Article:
Institutions: Universite Bretagne Sud, LMBA CNRS 6205, IRISA CNRS 6074.
Lieu: Campus Tohannic, Vannes, France.
Duration: 6 months.
Supervisors: Audrey Poterie & Charlotte Pelletier.
Contacts: email@example.com, firstname.lastname@example.org.
Keywords: Random forests for grouped variables, group variable identification, reccursive
feature selection, C++.
Supervised learning consists in explaining and/or predicting an output variable by using some
inputs. Here, we consider the context in which the inputs have a known and/or obvious group
structure. In many supervised problems, inputs can have a group structure or groups of inputs
can be defined to capture the underlying input associations. In these cases, the study of groups
of variables can make more sense than the study of inputs taken individually.
For example, in the analysis of gene expression data, datasets contain the expression levels of
thousands of genes in a much smaller number of observations. Thus it has become frequent to use
in the analysis only a small number of genes, which are clustered into several groups representing
putative biological processes [2, 3]. Another example is functional data, like spectrometry data,
where researchers are often more interested by identifying discriminatory parts
of the curve rather than individual wavelengths. Finally, in some supervised methods such as
the CART algorithm , categorical inputs are converted into a group of dummy variables.
Thus, it seems quite natural to treat the dummy variables related to a categorical variable as a
group. In all these situations, elaborating a prediction rule based on groups of variables rather
than on the individual variables can improve both interpretation and prediction accuracy .
Several methods have already been proposed to deal with this problem. For instance, the logistic
regression regularized by the Group Lasso penalty (GL) enables to elaborate classification rules
based on groups of input variables . Recently, two decision tree approaches and one random
forests algorithm, called Random Forests for Grouped Variables, have been developped to deal
with groups of inputs [7, 8]. These methods build prediction rules based on groups of inputs.
Furthermore in addition to the prediction purpose, these three new methods can also be used to
perform group variable selection thanks to the introduction for each of them of some grouped
variable importance scores.
The internship will focus on the algorithm named Random Forests for Grouped Variables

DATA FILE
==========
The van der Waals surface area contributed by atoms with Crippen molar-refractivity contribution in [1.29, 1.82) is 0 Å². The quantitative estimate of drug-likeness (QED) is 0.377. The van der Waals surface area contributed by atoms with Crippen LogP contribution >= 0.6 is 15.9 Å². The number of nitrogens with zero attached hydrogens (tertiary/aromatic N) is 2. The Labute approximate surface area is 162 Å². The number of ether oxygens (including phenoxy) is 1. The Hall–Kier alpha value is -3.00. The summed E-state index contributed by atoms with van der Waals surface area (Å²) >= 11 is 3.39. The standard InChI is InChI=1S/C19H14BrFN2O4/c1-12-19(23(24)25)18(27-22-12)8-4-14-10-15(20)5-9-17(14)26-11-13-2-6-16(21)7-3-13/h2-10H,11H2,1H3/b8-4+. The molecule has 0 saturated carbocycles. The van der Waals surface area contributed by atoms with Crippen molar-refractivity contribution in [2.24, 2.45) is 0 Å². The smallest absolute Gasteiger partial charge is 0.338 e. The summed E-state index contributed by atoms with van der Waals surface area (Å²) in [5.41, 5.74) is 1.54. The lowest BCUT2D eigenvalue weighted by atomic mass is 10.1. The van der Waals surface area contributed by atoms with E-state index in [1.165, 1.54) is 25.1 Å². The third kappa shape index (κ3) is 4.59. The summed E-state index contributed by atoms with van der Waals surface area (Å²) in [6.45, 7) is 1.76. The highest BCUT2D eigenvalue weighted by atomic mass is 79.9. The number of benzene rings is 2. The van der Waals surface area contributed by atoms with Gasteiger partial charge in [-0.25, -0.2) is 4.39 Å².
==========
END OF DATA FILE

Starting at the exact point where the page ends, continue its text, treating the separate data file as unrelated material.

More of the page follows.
(RFGV). The project will consist of three objectives.
The first objective will be to propose an eficient implementation of the RFGV algorithm (for
both the training phase and the prediction phase). An implementation in R has already been
proposed for binary classification problems. The aim is twofold: (1) to improve this implementation
by proposing a multi-threading version in C++/Java/Cython, and (2) to extend the
implementation so as to deal with multi-class classification tasks and regression problems.
In supervised problems with grouped inputs, the group structure is often unknown.
Then, the second objective will consist in developping an original and data-driven method to perform group
variable identification. The proposed strategy will be based on the RFGV algorithm and its
grouped importance score . A wrapper strategy, such as the feature elimination algorithm
proposed by  or the selection approach introduced by , could be tested. The method will be
thoroughly assessed through experimental studies on several synthetic data sets.
Finally, the third objective will be to apply the proposed method on real data.
We are looking for a motivated and talented student in Master 2 (or equivalent) who:
The 6-month internship will take place at the Universite Bretagne Sud in Vannes. The salary will be around 500e per month.
The student will be supervised by:
To apply for this position, the candidate is requested to send a CV, a motivation letter and
academic records to email@example.com. The application deadline is: 31th January 2021.
 A. Y. Luaibi, A. J. Al-Ghusain, A. Rahman, M. H. Al-Sayah, and H. A. Al-Nashash, Noninvasive
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 L. Breiman, J. Friedman, C. J. Stone, and R. A. Olshen, Classification and regression trees.
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 B. Gregorutti, B. Michel, and P. Saint-Pierre, Grouped variable importance with random
forests and application to multiple functional data analysis," Computational Statistics & Data
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 L. Meier, S. Van De Geer, and P. Buhlmann, The group lasso for logistic regression," Journal
of the Royal Statistical Society: Series B (Statistical Methodology), vol. 70, no. 1, pp. 53-71,2008.
 A. Poterie, J.-F. Dupuy, V. Monbet, and L. Rouvere, Classification tree algorithm for
grouped variables," Computational Statistics, vol. 34, no. 4, pp. 1613-1648, 2019.
 A. Poterie, Arbres de decision et forêts aléatoires pour variables groupées. PhD thesis, INSA de Rennes, 2018.
 I. Guyon, J. Weston, S. Barnhill, and V. Vapnik, \Gene selection for cancer classification
using support vector machines," Machine learning, vol. 46, no. 1-3, pp. 389-422, 2002.
(c) GdR 720 ISIS - CNRS - 2011-2020.